LinuxQuestions.org
Review your favorite Linux distribution.
Go Back   LinuxQuestions.org > Forums > Linux Forums > Linux - Distributions > Slackware
User Name
Password
Slackware This Forum is for the discussion of Slackware Linux.

Notices



Reply
 
Search this Thread
Old 11-04-2007, 07:11 AM   #31
elluva
Member
 
Registered: Aug 2003
Location: Belguim, Ostend and Ghent
Distribution: Ubuntu
Posts: 600

Rep: Reputation: 30

The basic slack install is indeed stable, because slack doesn't use alpha versions in its release, but after that, it is up to you. If you install a development kernel or a alpha version of gnome, kde or dbus there's no telling how (un)stable your system will be.
This statement is valid for speed as well, the standard slackware installation is lightning fast, but if you install all the fancy *bling* (read: compiz ) it will be just as slow as let's say fedora. On the other side it possible to take ubuntu and slim it down to a very fast system.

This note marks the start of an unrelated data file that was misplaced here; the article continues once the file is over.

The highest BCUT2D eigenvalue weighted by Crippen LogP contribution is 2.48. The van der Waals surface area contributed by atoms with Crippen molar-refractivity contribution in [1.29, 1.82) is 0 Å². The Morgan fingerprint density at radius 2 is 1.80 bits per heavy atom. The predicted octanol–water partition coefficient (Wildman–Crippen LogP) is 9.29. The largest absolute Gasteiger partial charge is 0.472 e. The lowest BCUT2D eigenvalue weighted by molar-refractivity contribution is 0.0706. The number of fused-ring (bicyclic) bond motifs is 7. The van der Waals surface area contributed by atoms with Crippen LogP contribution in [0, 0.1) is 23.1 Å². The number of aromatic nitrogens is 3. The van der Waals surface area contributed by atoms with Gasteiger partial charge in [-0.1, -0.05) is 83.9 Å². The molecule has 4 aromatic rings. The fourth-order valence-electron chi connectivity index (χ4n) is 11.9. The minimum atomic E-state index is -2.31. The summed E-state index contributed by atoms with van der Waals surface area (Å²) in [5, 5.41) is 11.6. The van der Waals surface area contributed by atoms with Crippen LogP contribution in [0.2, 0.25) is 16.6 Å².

There is also another side to not having a package manager, no automatic patches or security updates! This is an important downside, because it takes a lot of time to track down and apply all patches for every piece of software installed on your system.

Besides from that, slackware is the most versatile distro out there, I used it for 2 years (8.1, 9.1 and 10) and was quite happy about it. Slackware is absolutely the purest linux, but I exchanged it for debian, which has in my opinion all the upsides of slackware plus the package manager.

Now I use ubuntu because I simply no longer have enough time to spend on maintaining my system, but I still like like slackware.

Last edited by elluva; 11-04-2007 at 10:30 AM.
 
Old 11-04-2007, 10:28 AM   #32
H_TeXMeX_H
Guru
 
Registered: Oct 2005
Location: $RANDOM
Distribution: slackware64
Posts: 12,928
Blog Entries: 2

Rep: Reputation: 1269Reputation: 1269Reputation: 1269Reputation: 1269Reputation: 1269Reputation: 1269Reputation: 1269Reputation: 1269Reputation: 1269